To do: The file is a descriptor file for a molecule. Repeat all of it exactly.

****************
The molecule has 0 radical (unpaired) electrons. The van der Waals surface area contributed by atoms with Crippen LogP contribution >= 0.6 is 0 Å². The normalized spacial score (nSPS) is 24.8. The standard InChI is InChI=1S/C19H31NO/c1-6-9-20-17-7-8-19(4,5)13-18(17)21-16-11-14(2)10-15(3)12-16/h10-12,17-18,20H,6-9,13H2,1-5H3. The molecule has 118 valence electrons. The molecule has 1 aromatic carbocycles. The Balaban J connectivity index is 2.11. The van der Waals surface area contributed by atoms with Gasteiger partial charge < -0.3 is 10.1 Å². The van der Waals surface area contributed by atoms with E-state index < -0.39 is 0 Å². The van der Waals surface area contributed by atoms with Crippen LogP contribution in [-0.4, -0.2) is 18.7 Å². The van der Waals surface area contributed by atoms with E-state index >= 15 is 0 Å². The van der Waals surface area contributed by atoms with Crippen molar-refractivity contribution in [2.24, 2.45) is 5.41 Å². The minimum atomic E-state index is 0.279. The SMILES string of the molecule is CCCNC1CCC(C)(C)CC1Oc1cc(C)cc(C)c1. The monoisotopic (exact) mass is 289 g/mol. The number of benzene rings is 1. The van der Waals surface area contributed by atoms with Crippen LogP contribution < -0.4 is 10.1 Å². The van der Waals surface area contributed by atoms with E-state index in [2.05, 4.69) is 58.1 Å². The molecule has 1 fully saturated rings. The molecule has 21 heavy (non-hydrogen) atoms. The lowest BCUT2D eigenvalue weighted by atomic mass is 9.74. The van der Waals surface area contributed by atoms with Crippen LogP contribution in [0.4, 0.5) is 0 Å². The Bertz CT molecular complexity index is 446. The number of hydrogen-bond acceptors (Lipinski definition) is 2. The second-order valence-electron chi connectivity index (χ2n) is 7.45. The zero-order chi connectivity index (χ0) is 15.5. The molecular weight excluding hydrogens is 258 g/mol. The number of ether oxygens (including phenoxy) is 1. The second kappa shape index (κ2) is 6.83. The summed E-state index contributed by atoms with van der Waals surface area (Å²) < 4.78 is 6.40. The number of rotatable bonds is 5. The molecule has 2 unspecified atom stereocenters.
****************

The molecule has 0 radical (unpaired) electrons. The van der Waals surface area contributed by atoms with Crippen LogP contribution >= 0.6 is 0 Å². The normalized spacial score (nSPS) is 24.8. The standard InChI is InChI=1S/C19H31NO/c1-6-9-20-17-7-8-19(4,5)13-18(17)21-16-11-14(2)10-15(3)12-16/h10-12,17-18,20H,6-9,13H2,1-5H3. The molecule has 118 valence electrons. The molecule has 1 aromatic carbocycles. The Balaban J connectivity index is 2.11. The van der Waals surface area contributed by atoms with Gasteiger partial charge < -0.3 is 10.1 Å². The van der Waals surface area contributed by atoms with E-state index < -0.39 is 0 Å². The van der Waals surface area contributed by atoms with Crippen LogP contribution in [-0.4, -0.2) is 18.7 Å². The van der Waals surface area contributed by atoms with E-state index >= 15 is 0 Å². The van der Waals surface area contributed by atoms with Crippen molar-refractivity contribution in [2.24, 2.45) is 5.41 Å². The minimum atomic E-state index is 0.279. The SMILES string of the molecule is CCCNC1CCC(C)(C)CC1Oc1cc(C)cc(C)c1. The monoisotopic (exact) mass is 289 g/mol. The number of benzene rings is 1. The van der Waals surface area contributed by atoms with Crippen LogP contribution < -0.4 is 10.1 Å². The van der Waals surface area contributed by atoms with E-state index in [2.05, 4.69) is 58.1 Å². The molecule has 1 fully saturated rings. The molecule has 21 heavy (non-hydrogen) atoms. The lowest BCUT2D eigenvalue weighted by atomic mass is 9.74. The van der Waals surface area contributed by atoms with Crippen LogP contribution in [0.4, 0.5) is 0 Å². The Bertz CT molecular complexity index is 446. The number of hydrogen-bond acceptors (Lipinski definition) is 2. The second-order valence-electron chi connectivity index (χ2n) is 7.45. The zero-order chi connectivity index (χ0) is 15.5. The molecular weight excluding hydrogens is 258 g/mol. The number of ether oxygens (including phenoxy) is 1. The second kappa shape index (κ2) is 6.83. The summed E-state index contributed by atoms with van der Waals surface area (Å²) < 4.78 is 6.40. The number of rotatable bonds is 5. The molecule has 2 unspecified atom stereocenters.